Delirium, Destruction in SF. I can't say whether the heavy police presence around the corner helped or hurt. But the scene felt wrong.
So we didn't go out -- until we heard loud bangs at the back of the house and on the roof. Somehow a group of young people had climbed over from somewhere, tried to get down in our yard, broken through a fence and back gate. One girl had fallen/leaped from about 16 feet high and landed on her back on the pavement. She was lying there moaning. The others were hurriedly trying to get away or standing over the girl. We tried to keep her down, but her only desire was to have her friends drag her away and eventually they did. Let's hope there were no broken bones or permanent damage from a moment of delirium.
I nailed up the broken gate. Destruction and delirium happens.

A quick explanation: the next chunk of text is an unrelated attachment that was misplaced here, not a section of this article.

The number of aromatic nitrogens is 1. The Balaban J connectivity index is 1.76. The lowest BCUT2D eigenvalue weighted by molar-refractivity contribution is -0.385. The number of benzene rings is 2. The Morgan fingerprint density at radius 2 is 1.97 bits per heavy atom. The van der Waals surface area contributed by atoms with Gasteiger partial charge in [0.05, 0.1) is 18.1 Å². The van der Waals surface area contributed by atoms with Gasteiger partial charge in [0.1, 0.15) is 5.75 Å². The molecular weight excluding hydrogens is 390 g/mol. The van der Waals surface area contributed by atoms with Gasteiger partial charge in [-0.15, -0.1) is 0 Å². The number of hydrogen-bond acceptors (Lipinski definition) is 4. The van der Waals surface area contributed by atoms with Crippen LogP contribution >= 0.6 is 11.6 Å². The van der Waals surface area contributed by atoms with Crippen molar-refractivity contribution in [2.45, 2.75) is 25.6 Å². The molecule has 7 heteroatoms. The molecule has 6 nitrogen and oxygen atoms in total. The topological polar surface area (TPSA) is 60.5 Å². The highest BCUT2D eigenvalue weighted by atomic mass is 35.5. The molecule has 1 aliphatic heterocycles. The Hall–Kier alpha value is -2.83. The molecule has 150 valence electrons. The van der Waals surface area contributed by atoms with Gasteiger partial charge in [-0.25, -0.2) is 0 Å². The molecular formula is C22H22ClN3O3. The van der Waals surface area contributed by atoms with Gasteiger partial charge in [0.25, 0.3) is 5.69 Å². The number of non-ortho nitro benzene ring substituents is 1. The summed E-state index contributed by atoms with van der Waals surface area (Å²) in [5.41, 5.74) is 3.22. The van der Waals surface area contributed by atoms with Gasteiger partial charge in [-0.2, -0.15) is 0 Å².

Sandy will disrupt the election, though how much we won't know for awhile. But I can testify what it is like to be working on an election through a major earthquake. In 1989 we were in the final stages when the Loma Prieta shake knocked down a section of the Bay Bridge and several freeways, killing 63 people. San Franciscans seemed numb in its aftermath. It took a week to meet individually with all the people working to get out our vote, share experiences, allow ourselves to settle. We forged on, but it was a struggle to overcome inertia -- not what you want in mid-campaign.
We had three weeks. Folks working on East Coast campaigns have only a week. I am thinking especially of the efforts for marriage equality in Maryland and Maine. They almost certainly depend on volunteer energy. Let's hope Sandy doesn't knock these folks off a promising track.